2. Waive building permit fees for 5 years for AADUs and DADUs. Portland uses this incentive to permit nearly one per day, 6 times the rate of Seattle’s accessory dwelling unit production.
  3. Use Green Building incentives similar to other permit types: Allow 10% increase in size and height for projects on lots over 4000 SF. Allow 20% increase for lots over 5000 SF.
  4. Housing Opportunity Overlay. Create a ring overlay within 10 minute walkshed of schools, parks, urban villages, arterials and frequent transit, where additional housing is desired. Allow Residential Small Lot zoning without MHA in Overlay. Make parking requirements for additional units voluntary
  5. Upgrading non-conforming housing types and uses, such as duplexes, established before 1995. There are 4300 grandfathered duplexes and triplexes within SF zones and they are subject to different rules such as continuing use and limitations on expansion/upgrades. They should have the same flexibility under the code that applies to their neighbors in SF zones.
  6. Buffering detached houses from higher zones: If adjacent zoning is not SF 5000 zoning, allow flexible increase in height, or setbacks to help with transition to other zones (LR, NC)
  7. Make accessory dwelling units easier to built. Allow exceptions for handrails and parapets over height limit. Decks over 18” and covered areas should not count toward accessory use square footage, but should have stand alone total. Allow separate metering of utilities. When expanding a garage/existing non-conforming use, allow vertical expansion in line with existing structure, rather than to setbacks. Allow extra height for flat roofs when used as a green roof.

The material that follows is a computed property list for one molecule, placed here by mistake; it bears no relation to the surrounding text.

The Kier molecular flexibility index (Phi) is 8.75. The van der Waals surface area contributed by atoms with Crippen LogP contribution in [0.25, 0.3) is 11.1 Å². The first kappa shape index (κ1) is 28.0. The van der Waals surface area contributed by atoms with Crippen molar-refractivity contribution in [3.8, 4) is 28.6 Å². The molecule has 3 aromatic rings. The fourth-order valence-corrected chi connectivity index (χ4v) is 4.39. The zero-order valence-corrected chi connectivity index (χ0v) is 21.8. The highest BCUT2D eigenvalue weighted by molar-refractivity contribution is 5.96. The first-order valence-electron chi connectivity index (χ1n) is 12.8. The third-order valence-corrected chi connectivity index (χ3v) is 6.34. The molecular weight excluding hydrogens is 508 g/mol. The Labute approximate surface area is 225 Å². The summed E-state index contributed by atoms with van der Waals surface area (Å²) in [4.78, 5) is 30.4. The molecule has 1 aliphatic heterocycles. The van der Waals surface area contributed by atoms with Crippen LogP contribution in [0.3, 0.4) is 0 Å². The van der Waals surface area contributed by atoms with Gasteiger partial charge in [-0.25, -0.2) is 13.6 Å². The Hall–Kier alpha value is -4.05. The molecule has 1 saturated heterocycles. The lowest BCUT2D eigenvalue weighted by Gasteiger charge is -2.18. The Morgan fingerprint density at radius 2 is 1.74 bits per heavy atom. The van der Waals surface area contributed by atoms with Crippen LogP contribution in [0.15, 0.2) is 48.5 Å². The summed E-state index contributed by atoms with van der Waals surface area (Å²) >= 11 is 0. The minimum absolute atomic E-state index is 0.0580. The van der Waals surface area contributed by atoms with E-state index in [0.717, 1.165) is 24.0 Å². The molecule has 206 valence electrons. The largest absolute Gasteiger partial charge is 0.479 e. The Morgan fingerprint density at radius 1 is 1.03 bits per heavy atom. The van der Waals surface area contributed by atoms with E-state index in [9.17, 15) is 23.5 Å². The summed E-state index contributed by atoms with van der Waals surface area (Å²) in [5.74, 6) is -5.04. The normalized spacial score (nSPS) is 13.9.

8. Study using Floor Area Ratio to restrict size of development and incentivize additional housing units. Currently we are seeing many new single dwellings that dwarf the house that was torn down. On a 5000 SF lot, with lot coverage at 35%, and a height limit of 30’, we currently allow a house to be 5250 SF. Using a .5 FAR for single dwelling unit properties, allowing .7 for two dwelling units and .8 for three dwellings per lot, the same property would allow 2500 SF, 3500 SF or 4000 SF. Restricting maximum FAR will make teardowns/McMansions less viable, put a break on gentrification, and insure that many more housing units and options are built. FAR limitations will create many lots with dwellings with mix of sizes and prices.
  9. Double Ownership. Allow split ownership of lots with existing house and new cottage, like a fee simple subdivision, provided the cottage was legally established. Create template for condominium-like agreements to share lot ownership between existing house and new cottage. Seattle has no starter homes and this would create new opportunity for ownership. If we agree ownership is an aspiration, creating more affordable options such as this would be desirable.
  10. Allow homeowners to qualify for small loans from Office of Housing from pool of MHA payments when creating additional dwellings. One of the key criticisms of MHA is whether affordable housing created will be well distributed, and by making the available loans applicable at residential scale, on a parcel by parcel basis, there will be new affordable housing integrated into every neighborhood. The other difficulty most people face when creating a DADU is securing financing, and having an additional source would help many owners create their own.



Matt Hutchins

Architect, urbanist, advocate